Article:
Disunited Nations: US Foreign Policy, Anti-Americanism, and the Rise of the New Right
Published by: LSU Press
Imprint: LSU Press
Published: October 2021
Imprint: LSU Press
Page Count: 278 Pages
Dimensions: 152.00 x 228.00
278 Pages, 152.00 x 228.00 mm
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In recent years, American commentators have spoken darkly of the country?s abandonment internationalism. In this important and incisive work, Sean T. Byrnes recovers an earlier period climaxing during the 1970s and continuing in the 1980s when United States foreign policy resisted the United Nations, which was increasingly seen as lost to hostile takeover by postcolonial states. If America restored its faltering self-confidence, the legacies of the period for our own time were manifold and real, for the price was a reinvigoration of right-wing nationalism and skepticism of many kinds of internationalism. Every observer of America in the world should read this book. Samuel Moyn, author of "The Last Utopia: Human Rights in History"
Sean Byrnes ably traverses the border between diplomatic, intellectual, and political history on the road to convincingly and elegantly demonstrating why Daniel Patrick Moynihan and Jeane Kirkpatrick deserve a place alongside William F. Buckley and Jerry Falwell in understanding the rise of the Reagan coalition. And excellent study. Rick Perlstein, author of "Reaganland: America’s Right Turn, 1976–1980"
Sean Byrnes? book brilliantly connects insights from the new international history?which has linked decolonization and movements for economic sovereignty across the Third World--to the subsequent rise of the ?New Right? in the United States across the Nixon, Ford, Carter, and Reagan presidencies. Centering its analysis on the global theater of the United Nations, Disunited Nations provides key insights for scholars of modern U.S. political history as well as those studying the U.N. A must-read, especially for historians of American foreign relations! Amy L. Sayward, author of "The Birth of Development and The United Nations in International History"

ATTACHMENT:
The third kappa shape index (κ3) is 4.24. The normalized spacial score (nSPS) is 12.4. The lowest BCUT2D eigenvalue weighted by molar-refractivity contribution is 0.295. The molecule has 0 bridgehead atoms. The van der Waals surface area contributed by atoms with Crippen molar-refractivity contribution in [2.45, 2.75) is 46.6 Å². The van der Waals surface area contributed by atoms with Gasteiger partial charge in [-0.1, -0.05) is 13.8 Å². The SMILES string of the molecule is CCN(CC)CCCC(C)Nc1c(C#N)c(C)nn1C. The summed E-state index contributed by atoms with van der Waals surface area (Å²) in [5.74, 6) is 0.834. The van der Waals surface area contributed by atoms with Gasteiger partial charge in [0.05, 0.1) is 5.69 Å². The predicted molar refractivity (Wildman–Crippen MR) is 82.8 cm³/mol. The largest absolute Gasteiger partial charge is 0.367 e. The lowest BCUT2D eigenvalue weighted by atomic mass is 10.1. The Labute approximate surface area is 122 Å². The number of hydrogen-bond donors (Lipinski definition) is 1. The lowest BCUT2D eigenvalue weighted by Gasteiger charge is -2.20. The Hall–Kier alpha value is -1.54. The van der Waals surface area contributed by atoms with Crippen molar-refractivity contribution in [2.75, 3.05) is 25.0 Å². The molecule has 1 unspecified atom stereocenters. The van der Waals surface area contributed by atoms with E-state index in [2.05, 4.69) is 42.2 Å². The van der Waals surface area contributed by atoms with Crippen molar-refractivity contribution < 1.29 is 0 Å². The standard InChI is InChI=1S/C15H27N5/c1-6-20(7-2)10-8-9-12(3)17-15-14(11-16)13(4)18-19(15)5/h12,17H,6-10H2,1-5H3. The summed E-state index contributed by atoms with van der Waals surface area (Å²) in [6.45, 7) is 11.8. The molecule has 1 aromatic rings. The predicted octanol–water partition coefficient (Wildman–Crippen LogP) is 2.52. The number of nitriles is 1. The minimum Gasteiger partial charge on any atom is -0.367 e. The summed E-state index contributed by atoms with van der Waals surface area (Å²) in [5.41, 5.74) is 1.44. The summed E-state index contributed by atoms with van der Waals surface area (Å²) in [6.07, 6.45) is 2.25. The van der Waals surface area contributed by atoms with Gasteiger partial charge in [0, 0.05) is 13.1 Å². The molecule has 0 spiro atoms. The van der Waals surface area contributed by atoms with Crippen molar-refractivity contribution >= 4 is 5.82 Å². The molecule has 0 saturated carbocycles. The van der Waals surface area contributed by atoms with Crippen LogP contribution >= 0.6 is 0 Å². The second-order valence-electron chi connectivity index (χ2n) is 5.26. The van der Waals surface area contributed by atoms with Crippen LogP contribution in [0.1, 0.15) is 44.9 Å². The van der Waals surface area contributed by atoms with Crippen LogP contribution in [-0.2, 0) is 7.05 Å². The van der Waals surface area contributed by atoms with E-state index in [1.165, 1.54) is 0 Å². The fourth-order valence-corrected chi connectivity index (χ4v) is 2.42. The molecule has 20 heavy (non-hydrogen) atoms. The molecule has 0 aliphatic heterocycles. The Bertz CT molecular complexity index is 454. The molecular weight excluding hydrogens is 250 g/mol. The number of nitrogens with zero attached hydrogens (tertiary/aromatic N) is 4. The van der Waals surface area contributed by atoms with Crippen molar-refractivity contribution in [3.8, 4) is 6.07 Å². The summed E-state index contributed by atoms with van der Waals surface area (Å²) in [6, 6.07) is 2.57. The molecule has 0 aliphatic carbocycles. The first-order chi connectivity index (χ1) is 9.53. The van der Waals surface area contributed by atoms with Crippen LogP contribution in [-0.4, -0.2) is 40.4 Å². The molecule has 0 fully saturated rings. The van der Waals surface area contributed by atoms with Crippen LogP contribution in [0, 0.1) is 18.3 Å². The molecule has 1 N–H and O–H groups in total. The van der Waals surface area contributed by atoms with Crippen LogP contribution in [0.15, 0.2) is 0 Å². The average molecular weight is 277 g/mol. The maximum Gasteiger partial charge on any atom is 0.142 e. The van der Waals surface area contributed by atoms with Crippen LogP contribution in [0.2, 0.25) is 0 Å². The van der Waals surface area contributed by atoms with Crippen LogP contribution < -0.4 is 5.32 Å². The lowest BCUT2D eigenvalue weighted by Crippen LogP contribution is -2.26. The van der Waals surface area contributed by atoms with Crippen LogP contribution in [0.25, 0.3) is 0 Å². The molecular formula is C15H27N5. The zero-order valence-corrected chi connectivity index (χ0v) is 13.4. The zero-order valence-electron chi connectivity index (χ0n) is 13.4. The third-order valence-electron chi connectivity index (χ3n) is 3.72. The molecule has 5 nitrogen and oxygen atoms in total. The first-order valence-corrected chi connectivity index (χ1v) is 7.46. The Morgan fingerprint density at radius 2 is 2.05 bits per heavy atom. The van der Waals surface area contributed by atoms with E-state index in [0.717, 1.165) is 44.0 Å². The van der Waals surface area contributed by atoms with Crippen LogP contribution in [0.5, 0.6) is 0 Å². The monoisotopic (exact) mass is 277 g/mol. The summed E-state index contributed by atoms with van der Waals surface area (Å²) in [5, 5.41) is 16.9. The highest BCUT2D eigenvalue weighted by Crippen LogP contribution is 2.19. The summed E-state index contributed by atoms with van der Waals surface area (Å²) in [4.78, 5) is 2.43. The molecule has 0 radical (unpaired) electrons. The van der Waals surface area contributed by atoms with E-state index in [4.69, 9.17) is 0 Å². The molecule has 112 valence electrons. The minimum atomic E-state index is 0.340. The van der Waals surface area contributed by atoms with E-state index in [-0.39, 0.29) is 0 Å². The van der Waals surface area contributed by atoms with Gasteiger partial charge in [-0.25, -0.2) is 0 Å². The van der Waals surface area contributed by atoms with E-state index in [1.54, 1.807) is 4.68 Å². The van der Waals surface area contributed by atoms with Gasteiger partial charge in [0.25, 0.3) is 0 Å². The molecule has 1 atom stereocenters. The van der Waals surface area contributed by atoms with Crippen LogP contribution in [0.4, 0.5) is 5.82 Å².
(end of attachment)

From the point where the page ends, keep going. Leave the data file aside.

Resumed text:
A revelatory book. With scholarly rigor and uncommon insight, Disunited Nations reveals the transformative impact of the Global South on American politics. Come for the subtle analysis of the interplay between foreign and domestic policy. Stay for the perceptive judgments on figures ranging from Henry Kissinger and Daniel Patrick Moynihan to George Bush and Jeane Kirkpatrick. From the breakdown of the New Deal order to the origins of the Reagan Revolution, no history of the postwar United States is complete without Sean Byrne?s nuanced reading of the domestic backlash to a global movement. Timothy Shenk, author of "Maurice Dobb: Political Economist"
This provocative, deeply-researched, and even more deeply conceived study addresses the rise of the Global South in the transformative decade or so after the Vietnam War, a critical time in the international arena that shaped American politics as well. Sean Byrnes skillfully casts the complex responses of Kissingerian realism toward the United Nations, where the so-called Third World flexed its muscle against U.S. hegemony, with Carter?s cooperative approach of human rights and Reagan?s trumpeting of America. Reagan?s vision won out in a backlash of neoconservatism. The past forty years has borne out the author?s core argument that Americans lived in an illusion of strength that the Global South questioned. All the flag-waving and America First bluster of the Right has not only shown a world shifting in status and relationships and a domestic economy susceptible to globalization, but a political agenda that requires a dose of realism in the midst of the arrogance of power. Disunited Nations is a brilliant must-read to understand recent history and the roots of our current dilemmas and challenges, both abroad and at home. Thomas W. Zeiler, coauthor of "Globalization and the American Century"